What is a Stud Finder?
Let’s break it down.
You have your wall, most likely sheets of drywall, and behind that are the studs. The studs are the structure that your drywall is attached to and is usually comprised of lengths of 2”x4”. This is basically a frame that the drywall is screwed into before it is taped and mudded to create a seamless finish.
The studs run vertically, from floor to ceiling, and, as you may have guessed it, a stud finder is used to find the position of these studs.
Why is it Important to Find Studs in Walls?
So, you want to hang something on your wall.
For light items, say a sheet of paper, you can use tape, tack, or even put a small nail in the wall, but you have to be careful when you are hanging heavier items.
If you try to hang something like a mirror and put a nail anywhere, it is going to be unstable because there is only a thin layer of drywall holding the nail, and drywall is a brittle material. What you need is a stud.
If you can hammer the nail through to the wooden stud behind, it is going to create a solid fastener that can hold a lot of weight. This also goes for screws and any other fastener that you can drive into a wall.
By finding a stud, you can hold heavy items, hundreds of pounds if necessary, compared to a pound or two with only drywall.
How Does a Stud Finder Work?
If you want to go old-school, you can use a magnet, and this is how models of stud finder still work. If you place a magnet against your wall and move it around, you should be able to sense when it passes over a nail or a screw (if the magnet is powerful enough), and that will tell you where the drywall is attached to the stud, and where the stud is.
The problem with this method is that it is slow and is not always reliable.
Modern stud finders use changes in capacitance to locate studs. The stud finder will sense the change in dielectric constant when the stud finder moves from drywall to drywall with a stud behind it. The sensor and circuity will record this change and display the information for you.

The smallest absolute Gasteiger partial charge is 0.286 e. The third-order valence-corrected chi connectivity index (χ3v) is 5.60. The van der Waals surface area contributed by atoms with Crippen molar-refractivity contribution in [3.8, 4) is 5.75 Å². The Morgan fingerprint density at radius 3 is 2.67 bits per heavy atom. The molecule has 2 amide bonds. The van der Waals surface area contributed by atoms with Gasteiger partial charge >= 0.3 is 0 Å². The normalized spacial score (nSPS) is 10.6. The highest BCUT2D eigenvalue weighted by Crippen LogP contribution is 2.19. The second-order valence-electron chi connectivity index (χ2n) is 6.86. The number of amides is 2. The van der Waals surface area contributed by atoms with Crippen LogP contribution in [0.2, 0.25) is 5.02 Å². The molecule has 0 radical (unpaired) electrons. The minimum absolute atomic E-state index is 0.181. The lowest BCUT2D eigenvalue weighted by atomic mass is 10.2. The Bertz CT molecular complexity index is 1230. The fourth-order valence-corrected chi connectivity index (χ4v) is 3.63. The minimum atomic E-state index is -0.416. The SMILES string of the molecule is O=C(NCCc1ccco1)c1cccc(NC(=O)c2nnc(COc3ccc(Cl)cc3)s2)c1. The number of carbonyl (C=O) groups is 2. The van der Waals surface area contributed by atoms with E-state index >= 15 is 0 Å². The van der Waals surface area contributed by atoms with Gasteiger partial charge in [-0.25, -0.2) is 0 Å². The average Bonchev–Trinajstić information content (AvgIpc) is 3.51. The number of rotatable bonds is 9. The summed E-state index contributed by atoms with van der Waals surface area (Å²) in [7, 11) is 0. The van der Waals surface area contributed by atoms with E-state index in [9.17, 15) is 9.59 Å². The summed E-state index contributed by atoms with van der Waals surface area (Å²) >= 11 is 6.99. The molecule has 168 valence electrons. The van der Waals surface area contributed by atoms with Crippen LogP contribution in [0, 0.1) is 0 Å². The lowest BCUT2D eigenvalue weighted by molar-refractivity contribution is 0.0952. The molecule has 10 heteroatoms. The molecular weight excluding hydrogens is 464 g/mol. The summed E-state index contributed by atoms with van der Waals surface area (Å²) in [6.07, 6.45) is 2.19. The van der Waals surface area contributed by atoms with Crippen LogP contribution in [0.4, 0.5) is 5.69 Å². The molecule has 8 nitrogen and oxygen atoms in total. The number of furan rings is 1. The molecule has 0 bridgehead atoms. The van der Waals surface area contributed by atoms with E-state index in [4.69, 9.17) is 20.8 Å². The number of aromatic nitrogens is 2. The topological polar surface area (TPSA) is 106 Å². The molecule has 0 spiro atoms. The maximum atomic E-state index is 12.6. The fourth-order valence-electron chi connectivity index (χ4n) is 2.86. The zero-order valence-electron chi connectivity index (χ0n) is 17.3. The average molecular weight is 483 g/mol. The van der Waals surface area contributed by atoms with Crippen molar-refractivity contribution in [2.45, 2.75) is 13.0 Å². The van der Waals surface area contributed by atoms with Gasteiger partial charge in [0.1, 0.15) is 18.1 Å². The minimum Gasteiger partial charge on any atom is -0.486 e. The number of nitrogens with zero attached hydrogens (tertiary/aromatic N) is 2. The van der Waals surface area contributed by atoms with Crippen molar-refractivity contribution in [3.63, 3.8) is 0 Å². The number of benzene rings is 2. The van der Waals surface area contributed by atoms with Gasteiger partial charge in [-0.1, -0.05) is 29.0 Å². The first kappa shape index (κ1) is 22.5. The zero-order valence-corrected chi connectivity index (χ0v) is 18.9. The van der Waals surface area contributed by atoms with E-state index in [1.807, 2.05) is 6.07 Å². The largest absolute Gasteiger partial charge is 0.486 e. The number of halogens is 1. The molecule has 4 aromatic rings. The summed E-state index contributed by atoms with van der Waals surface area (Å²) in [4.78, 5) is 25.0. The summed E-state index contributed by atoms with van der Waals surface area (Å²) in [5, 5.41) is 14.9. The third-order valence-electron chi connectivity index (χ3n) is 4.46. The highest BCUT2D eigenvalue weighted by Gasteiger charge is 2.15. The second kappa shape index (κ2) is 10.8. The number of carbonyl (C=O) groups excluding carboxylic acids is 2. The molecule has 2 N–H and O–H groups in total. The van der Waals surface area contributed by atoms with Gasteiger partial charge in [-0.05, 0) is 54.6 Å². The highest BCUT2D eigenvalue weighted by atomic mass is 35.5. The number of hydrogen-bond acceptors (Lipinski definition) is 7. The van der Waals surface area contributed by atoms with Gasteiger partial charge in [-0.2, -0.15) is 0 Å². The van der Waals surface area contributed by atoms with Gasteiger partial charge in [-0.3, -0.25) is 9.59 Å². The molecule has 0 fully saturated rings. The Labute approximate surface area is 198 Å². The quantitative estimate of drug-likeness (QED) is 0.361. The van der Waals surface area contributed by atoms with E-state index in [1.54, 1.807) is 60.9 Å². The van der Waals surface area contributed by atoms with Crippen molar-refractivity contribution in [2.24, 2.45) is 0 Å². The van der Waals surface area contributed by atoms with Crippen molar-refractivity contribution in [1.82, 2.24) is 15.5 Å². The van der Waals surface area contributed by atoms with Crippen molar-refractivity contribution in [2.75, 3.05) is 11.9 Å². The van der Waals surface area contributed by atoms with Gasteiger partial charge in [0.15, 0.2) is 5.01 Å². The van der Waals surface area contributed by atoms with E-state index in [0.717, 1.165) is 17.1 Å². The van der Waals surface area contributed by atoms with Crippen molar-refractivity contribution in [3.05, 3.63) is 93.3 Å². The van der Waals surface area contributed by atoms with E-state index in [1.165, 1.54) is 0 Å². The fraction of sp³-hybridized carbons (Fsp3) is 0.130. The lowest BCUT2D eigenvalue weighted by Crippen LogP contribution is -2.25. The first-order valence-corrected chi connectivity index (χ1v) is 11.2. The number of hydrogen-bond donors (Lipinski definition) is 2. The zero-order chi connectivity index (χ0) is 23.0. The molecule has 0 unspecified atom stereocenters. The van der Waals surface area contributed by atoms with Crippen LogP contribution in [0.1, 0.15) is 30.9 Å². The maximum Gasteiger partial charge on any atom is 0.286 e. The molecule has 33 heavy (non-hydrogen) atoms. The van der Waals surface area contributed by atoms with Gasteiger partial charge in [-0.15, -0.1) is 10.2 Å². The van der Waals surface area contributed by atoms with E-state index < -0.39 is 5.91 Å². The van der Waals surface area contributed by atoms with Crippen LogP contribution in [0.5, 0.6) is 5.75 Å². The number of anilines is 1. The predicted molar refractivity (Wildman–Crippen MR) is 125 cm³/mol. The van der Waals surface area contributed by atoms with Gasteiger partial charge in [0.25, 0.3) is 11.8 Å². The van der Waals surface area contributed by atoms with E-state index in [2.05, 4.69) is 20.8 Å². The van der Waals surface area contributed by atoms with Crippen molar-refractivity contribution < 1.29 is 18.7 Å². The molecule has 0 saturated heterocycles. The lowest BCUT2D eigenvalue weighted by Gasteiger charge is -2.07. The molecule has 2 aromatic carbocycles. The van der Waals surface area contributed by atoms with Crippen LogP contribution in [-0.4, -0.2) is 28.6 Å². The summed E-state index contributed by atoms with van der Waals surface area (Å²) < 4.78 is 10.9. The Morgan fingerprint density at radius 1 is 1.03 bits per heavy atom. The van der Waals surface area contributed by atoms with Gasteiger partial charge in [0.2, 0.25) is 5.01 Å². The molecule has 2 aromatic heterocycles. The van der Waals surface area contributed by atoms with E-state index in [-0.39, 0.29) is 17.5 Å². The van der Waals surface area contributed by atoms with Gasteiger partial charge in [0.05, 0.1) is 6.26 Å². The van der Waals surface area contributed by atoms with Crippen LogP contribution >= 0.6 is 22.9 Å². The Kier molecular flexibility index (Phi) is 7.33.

Modern stud finders are extremely accurate, easy to use, and quick.
How to Use a Stud Finder
The first thing to do is to check the type of stud finder that you bought. We recommend stud finders that work with density rather than the magnetic type.
The problem with the magnetic type is that they will find the screws and nails but will not give you the exact location of the stud. The nails could be centered or could be off to the side. Density stud finders will give the exact location of the studs.
This short instructional guide will deal with density stud finders but works equally well for magnetic stud finders too. Before we get into that, though, read through the instruction manual that came with your stud finder.
Decide where you want to hang your item, and remove anything from the area that could affect the reading, especially if you are using a magnetic stud finder.
Make sure that your stud finder has power and is switched on. Check to see which side you are going to be placing against the wall, usually the side with soft contacts to protect the wall from scratches.
Studs are generally spaced 16 or 24 inches apart, so be prepared to check 12 inches of wall in either direction to ensure that you find the stud. Hold the stud finder against the wall and press the button to calibrate the stud finder (you will find information about how to do this in your instruction manual.
Move the stud finder in a horizontal motion, left and right, keeping the stud finder pressed against the wall.
The stud finder will alert you when a stud is found via a beeping noise or a flashing light (maybe both). Move the stud finder slowly to pinpoint the exact place where the stud is located.
Use a pencil to mark where the stud is. A density stud finder will show you where each edge of the stud is, and you should mark each edge so that you can drill or hammer in the exact center of the stud.
To ensure accuracy, repeat the process again to check for the location of the stud and check that were are studs on either side of the one that you marked, at a distance or 16/24 inches.
Congratulate yourself on a job well done.
Types of Stud Finders